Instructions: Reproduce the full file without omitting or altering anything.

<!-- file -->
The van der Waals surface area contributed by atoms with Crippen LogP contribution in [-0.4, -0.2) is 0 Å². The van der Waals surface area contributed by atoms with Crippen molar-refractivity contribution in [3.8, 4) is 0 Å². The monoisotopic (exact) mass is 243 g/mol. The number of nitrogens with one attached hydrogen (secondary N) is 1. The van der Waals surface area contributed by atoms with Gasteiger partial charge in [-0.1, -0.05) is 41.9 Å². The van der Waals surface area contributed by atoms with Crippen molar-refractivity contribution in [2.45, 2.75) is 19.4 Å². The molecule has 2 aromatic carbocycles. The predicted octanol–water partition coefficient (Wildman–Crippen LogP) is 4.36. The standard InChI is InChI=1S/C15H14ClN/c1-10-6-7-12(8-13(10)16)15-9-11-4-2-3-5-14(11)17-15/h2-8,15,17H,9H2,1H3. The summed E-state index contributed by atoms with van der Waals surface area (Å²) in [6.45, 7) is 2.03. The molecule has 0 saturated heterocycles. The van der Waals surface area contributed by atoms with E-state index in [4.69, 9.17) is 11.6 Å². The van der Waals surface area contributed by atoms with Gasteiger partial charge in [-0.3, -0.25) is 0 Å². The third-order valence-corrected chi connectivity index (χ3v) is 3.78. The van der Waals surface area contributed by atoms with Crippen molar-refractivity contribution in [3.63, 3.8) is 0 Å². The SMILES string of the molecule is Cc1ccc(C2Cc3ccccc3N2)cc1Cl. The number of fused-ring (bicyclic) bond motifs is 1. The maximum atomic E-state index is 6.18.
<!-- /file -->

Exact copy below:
The van der Waals surface area contributed by atoms with Crippen LogP contribution in [-0.4, -0.2) is 0 Å². The van der Waals surface area contributed by atoms with Crippen molar-refractivity contribution in [3.8, 4) is 0 Å². The monoisotopic (exact) mass is 243 g/mol. The number of nitrogens with one attached hydrogen (secondary N) is 1. The van der Waals surface area contributed by atoms with Gasteiger partial charge in [-0.1, -0.05) is 41.9 Å². The van der Waals surface area contributed by atoms with Crippen molar-refractivity contribution in [2.45, 2.75) is 19.4 Å². The molecule has 2 aromatic carbocycles. The predicted octanol–water partition coefficient (Wildman–Crippen LogP) is 4.36. The standard InChI is InChI=1S/C15H14ClN/c1-10-6-7-12(8-13(10)16)15-9-11-4-2-3-5-14(11)17-15/h2-8,15,17H,9H2,1H3. The summed E-state index contributed by atoms with van der Waals surface area (Å²) in [6.45, 7) is 2.03. The molecule has 0 saturated heterocycles. The van der Waals surface area contributed by atoms with E-state index in [4.69, 9.17) is 11.6 Å². The van der Waals surface area contributed by atoms with Gasteiger partial charge in [-0.3, -0.25) is 0 Å². The third-order valence-corrected chi connectivity index (χ3v) is 3.78. The van der Waals surface area contributed by atoms with Crippen molar-refractivity contribution in [3.63, 3.8) is 0 Å². The SMILES string of the molecule is Cc1ccc(C2Cc3ccccc3N2)cc1Cl. The number of fused-ring (bicyclic) bond motifs is 1. The maximum atomic E-state index is 6.18.